High school senior Fritzgerald Duvigneaud has been deluged with college mailings since he took his first Advanced Placement exam.
“At first, it was exciting to be getting all the attention,” he recalled. But as the volume increased, Duvigneaud and his family took to creating huge stacks of mail. “The flood of pamphlets and letters has been a huge inconvenience,” he grumbled. “And dealing with it is a major waste of time.”
Duvigneaud’s inbox has also been clogged-up with emails, but he’s never cataloged the intake. That was a chore undertaken by another high school senior who posted to Reddit a tally of 2,175 emails received from 115 different colleges and universities.
In response to the Reddit post, some on the discussion board shared oneupmanship accounts of marketing avalanches. One student wrote, “They’ve been bombarding me since probably 10th grade and the flow only increased once I got The Hispanic National Merit Award.” A parent shared that her high-achieving son—ranked sixth in a class of 650—had been sent 6,263 emails by January of his senior year.
College outreach efforts are sometimes received as nuisances, or worse, as maddening spam and junk email. New digital technologies and datadriven targeting innovations are reducing the amount of paper materials distributed, yet they are not reducing the oversaturation experienced by many prospective students.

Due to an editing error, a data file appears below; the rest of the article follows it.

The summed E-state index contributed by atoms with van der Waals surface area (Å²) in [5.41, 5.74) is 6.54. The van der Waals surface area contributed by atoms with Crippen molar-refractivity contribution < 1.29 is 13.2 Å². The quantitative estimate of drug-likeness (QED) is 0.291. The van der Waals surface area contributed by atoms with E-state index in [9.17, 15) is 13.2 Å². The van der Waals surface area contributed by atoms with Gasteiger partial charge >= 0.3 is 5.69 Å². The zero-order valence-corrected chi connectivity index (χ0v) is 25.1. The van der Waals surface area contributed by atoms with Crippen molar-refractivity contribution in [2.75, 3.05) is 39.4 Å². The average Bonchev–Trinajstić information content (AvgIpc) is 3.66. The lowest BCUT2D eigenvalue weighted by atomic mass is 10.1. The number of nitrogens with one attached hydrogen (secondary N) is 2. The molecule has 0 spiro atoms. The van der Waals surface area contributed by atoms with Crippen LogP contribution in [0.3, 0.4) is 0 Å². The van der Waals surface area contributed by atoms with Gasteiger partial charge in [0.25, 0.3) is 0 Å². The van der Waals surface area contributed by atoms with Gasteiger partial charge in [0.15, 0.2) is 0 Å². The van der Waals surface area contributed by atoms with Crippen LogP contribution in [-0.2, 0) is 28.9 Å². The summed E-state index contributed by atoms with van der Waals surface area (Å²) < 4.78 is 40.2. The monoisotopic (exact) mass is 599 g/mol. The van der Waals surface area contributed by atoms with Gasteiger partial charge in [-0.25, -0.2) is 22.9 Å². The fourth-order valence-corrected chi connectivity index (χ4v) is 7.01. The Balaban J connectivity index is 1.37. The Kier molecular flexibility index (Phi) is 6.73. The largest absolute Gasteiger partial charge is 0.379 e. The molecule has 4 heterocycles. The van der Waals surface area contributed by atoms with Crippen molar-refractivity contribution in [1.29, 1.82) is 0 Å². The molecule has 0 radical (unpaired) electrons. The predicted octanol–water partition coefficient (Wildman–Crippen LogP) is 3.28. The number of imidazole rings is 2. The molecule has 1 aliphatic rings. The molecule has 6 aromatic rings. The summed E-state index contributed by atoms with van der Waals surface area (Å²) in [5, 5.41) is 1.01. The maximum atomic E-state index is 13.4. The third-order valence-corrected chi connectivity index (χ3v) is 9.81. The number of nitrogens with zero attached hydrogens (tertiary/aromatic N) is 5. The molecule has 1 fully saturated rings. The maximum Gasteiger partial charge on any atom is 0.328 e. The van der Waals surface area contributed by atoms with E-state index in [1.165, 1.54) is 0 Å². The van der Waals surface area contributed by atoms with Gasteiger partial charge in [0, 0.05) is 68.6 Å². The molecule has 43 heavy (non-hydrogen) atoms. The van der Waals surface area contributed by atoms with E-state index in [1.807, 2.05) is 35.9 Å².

How did 115 colleges get the Reddit-poster’s contact information? There’s a good chance that many of them acquired the student’s information from The College Board’s Student Search Service or Encoura, its ACT equivalent.
The College Board created Search (the shorthand name of the program) in 1972 at the request of high school counselors eager to expose students to information about colleges that the students might not already be familiar with. Search and Encoura are now sprawling reservoirs of contact information that colleges draw from for their mass marketing efforts.
The College Board’s website lists the cost of each Search record at 47 cents to license. According to Zachary Goldberg, a spokesperson for The College Board, 1,900 colleges and scholarship organizations participate in Search. A November 2019 Wall Street Journal article indicates that institutions can select from over 2 million student records.
Colleges use Search and Encoura to target their outreach by a variety of demographic, academic, and college interest characteristics. For instance, if a college seeks to recruit female Hispanic students from the Southeast, with intended majors in the life sciences, SAT scores within a certain range, and an expressed preference for small-size campuses, it can license a set of data that matches such criteria.
But colleges don’t always target their communications narrowly. Some schools reach out to broad sweeps of students with tsunami waves of emails. The Wall Street Journal profiled a private college with a freshman class of 2,000 that purchased 300,000 names—and this number may be significantly less than what other colleges acquire.